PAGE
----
Attorney Michael Sussmann, left, and Special Counsel John Durham, who on Thursday, Sept. 16, 2021, charged Sussmann with making a false statement to the FBI.

Attorney Michael Sussmann, left, and Special Counsel John Durham, who on Thursday, Sept. 16, 2021, charged Sussmann with making a false statement to the FBI. (Perkins Coie and U.S. Department of Justice)

WASHINGTON — A prominent cybersecurity lawyer on Friday pleaded not guilty to making a false statement to the FBI in a charge stemming from a probe of the U.S. government's investigation into Russian election interference.

Michael Sussman appeared Friday in D.C. federal court before Magistrate Judge Zia Faruqui. He is just the second person to be prosecuted by special counsel John Durham in two-and-a-half years of work.

The indictment accuses Sussmann of lying to the FBI when he was questioned about a September 2016 conversation he had with the FBI's general counsel in which he relayed concerns from cybersecurity researchers about potentially suspicious contacts between Russia-based Alfa Bank and a Trump Organization server.

The FBI looked into the matter but found no connections. Sussmann is a former federal prosecutor who specializes in cybersecurity. He resigned this week from the firm Perkins Coie.

According to the 26 page indictment, Sussmann’s lie “misled the FBI General Counsel and other FBI personnel concerning the political nature of his work and deprived the FBI of information that might have permitted it more fully to assess and uncover the origins of the relevant data and technical analysis, including the identities and motivations of Sussmann’s clients.”

The indictment also refers to a person listed as “Researcher-1” that the alleged misinformation campaign had the potential to “expose every trick we have in our bag.”

Sussmann's lawyers, Sean Berkowitz and Michael Bosworth, said their client is a highly respected national security lawyer and they were confident he would prevail at trial and "vindicate his good name."

No case brought by Durham so far undoes the core finding of an earlier investigation by Robert Mueller that Russia had interfered in sweeping fashion on behalf of Donald Trump's 2016 presidential campaign and that the Trump campaign welcomed that aid.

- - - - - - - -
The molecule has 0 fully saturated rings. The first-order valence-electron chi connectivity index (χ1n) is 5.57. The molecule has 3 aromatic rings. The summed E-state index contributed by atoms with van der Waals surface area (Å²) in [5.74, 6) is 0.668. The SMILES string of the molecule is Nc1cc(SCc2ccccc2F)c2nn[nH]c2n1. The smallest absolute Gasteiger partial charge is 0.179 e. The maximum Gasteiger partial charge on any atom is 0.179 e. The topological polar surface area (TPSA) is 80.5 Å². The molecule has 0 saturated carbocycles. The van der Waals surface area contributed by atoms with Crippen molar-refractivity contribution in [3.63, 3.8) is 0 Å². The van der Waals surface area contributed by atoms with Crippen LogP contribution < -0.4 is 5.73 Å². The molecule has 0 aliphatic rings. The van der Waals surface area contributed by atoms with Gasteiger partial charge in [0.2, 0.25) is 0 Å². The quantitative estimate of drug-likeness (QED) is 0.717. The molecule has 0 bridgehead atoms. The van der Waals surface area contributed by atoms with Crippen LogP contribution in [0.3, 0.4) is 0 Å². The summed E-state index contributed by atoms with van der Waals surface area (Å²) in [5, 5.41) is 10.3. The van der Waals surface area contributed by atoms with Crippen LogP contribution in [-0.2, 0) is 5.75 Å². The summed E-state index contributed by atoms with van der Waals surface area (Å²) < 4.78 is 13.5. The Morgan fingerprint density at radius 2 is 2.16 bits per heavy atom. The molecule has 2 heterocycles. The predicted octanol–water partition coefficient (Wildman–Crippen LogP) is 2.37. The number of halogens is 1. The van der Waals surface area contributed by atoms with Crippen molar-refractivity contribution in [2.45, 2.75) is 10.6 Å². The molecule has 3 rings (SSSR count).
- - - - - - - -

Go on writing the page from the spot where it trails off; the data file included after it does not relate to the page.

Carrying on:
The Alfa Bank matter was not a pivotal element of the Russia probe and was not even mentioned in Mueller's 448-page report in 2019. Still, the indictment may give fodder to Russia investigation critics who regard it as politically tainted and engineered by Democrats.

Sussmann's firm, Perkins Coie, has deep Democratic connections. A then-partner at the firm, Marc Elias, brokered a deal with the Fusion GPS research firm to study Trump's business ties to Russia. That work, by former British spy Christopher Steele, produced a dossier of research that helped form the basis of flawed surveillance applications targeting a former Trump campaign official, Carter Page.

The Durham investigation has already been ongoing months longer than Mueller's probe. It was slowed by the coronavirus pandemic and leadership tumult following the abrupt departure last fall of a top deputy on Durham's team.

Until now, Durham had brought only one criminal case — a false statement charge against an FBI lawyer who altered an email related to the surveillance of Page to obscure the nature of Page's preexisting relationship with the CIA. That lawyer, Kevin Clinesmith, pleaded guilty and was sentenced to probation.

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